They then studied three areas of the brain: the olfactory bulb (the neural structure of the vertebrate forebrain involved in smell); the caudate nucleus (a paired structure that makes up the basal ganglia and is involved in memory and learning); and the whole brain. The olfactory bulb scans showed no difference between the five scents; however, the scans lit up in the caudate response demonstrating the dog could not only differentiate between the five scents, it was most active with the familiar human scent. It activated the reward-response center of the brain, even over itself or other familiar scents.
In the whole brain scan, it showed the greater activity to the familiar scents in the medial frontal cortex.
Why the familiar human scents seem to have a special place for our dogs is not known. Scientists can infer, or defer, but us owners know the truth – it’s a love thing.
Read the whole article at: http://www.sciencedirect.com/science/article/pii/S0376635714000473
“If you pick up a starving dog and make him prosperous he will not bite you. This is the principal difference between a dog and man.”
― Mark Twain, Humourist, Author
Are your dog and mine related?
Would you have guessed that your Siberian Husky is related to the Chow Chow? How about the Welsh Corgi to the Greyhound? No? And that cute little Gwenna, a miniature wire-haired Dachshund, is a distant cousin to the Bloodhound? That's what a new family tree of dogs reveals.
Scientists from the US National Institutes of Health began studying dog genomes two decades ago. They discovered that the 161 breeds they analyzed fell into one of 23 groupings called clades. Although they may have been bred independently in different parts of the world, most of the dogs in a clade have similar traits -- they're herding dogs, retrievers bred for hunting, or large dogs bred for strength. Others are quite different, however -- how about the Papillon and the American Eskimo Dog?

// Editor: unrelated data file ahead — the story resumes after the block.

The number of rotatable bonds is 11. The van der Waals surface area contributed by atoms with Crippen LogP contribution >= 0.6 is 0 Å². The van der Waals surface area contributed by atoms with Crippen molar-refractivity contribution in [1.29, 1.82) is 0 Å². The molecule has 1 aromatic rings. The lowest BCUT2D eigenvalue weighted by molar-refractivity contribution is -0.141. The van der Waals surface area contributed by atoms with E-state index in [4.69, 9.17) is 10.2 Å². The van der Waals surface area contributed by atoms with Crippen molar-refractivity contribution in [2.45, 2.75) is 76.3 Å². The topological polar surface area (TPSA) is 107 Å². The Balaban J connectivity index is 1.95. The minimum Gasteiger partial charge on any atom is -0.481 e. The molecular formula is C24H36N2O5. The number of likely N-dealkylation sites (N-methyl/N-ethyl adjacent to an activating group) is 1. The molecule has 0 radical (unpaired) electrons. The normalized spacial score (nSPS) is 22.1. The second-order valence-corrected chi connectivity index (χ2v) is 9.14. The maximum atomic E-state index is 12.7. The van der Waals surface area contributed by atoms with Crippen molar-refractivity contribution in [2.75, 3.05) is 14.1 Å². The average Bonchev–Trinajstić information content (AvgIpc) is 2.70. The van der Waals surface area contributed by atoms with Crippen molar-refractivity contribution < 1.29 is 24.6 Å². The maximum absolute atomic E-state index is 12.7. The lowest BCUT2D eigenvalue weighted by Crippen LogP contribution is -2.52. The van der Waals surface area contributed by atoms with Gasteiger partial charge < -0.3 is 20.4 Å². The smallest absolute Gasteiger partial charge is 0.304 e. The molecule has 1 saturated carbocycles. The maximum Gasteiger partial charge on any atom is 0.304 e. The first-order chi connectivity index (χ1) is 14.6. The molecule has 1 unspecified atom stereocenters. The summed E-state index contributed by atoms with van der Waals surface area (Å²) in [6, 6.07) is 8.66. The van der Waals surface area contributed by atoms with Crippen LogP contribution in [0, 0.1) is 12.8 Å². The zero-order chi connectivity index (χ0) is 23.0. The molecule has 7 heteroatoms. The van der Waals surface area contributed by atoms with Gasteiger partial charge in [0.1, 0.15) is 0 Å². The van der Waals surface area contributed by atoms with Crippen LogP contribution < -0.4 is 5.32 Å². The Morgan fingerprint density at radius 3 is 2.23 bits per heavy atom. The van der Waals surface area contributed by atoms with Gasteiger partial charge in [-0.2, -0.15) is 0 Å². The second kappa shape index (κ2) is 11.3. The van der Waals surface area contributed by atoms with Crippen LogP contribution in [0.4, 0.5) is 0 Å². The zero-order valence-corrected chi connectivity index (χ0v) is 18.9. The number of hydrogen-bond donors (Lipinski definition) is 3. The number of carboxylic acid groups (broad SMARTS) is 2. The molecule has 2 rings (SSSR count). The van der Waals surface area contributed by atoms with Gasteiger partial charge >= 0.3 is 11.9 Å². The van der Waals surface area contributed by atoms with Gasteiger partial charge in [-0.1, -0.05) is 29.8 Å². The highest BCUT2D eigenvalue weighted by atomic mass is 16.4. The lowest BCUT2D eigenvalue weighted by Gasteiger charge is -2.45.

Check out these articles to view the colour wheel of clades and learn more about the study and what it can mean for human health:
Dog Walkers' Association
Research has proven that a dogs’ sense of smell can be more than 10,000 times that of a human nose, depending on the breed. If we compare human to canine olfactory capabilities, we have to look at the structure. In both people and dogs, there are two bony plates inside the nasal cavity called turbinates which hold a spongy membrane that functions as the scent detector. It also includes the nerves to send the information from the membrane to the brain.
Is it any wonder dogs ‘see’ with their nose, and not their eyes like us olfactory-challenged humans. The sheer volume of information they receive and process through that one sense is absolutely incredible. Research has proven that dogs can aid in diagnosing a number medical concerns.
Did you know,
There are so many more stories, studies and research that have been completed or are currently underway about the incredible nose and scent detecting abilities of dogs. The greatest value, though, is proof that our human bodies produce and expel organic material that can be detected in the air. This supports the development of instruments and machines that can quickly, less invasively, diagnose illness.
Whether dogs are used in the medical field to detect various medical illness, or disease and infection outbreaks, or canine study data is channeled into machinery, the contribution of our canine friends to the medical field cannot be discounted.
A dog’s bedside manner is better, too.
“A dog is the only thing on earth that loves you more than he loves himself.”
― Josh Billings, Author
David Bartlett Park
The Science of Dogs
“I'll believe it if I see it" for dogs translates to "I'll believe it if I smell it." So don't bother yelling at them; it's the energy and scent they pay attention to, not your words.”
― Cesar Millan, The Dog Whisperer
Dogs Favour Humans – Part 1
Scientists at Emory University in Georgia, U.S.A., have discovered that dogs prioritize the smell of a “familiar” human over just about anything else. Using Magnetic Resonance Imaging (MRI), scientists offered five scents to 12 subject dogs:
- Familiar human
- Familiar dog
- Strange human
- Strange dog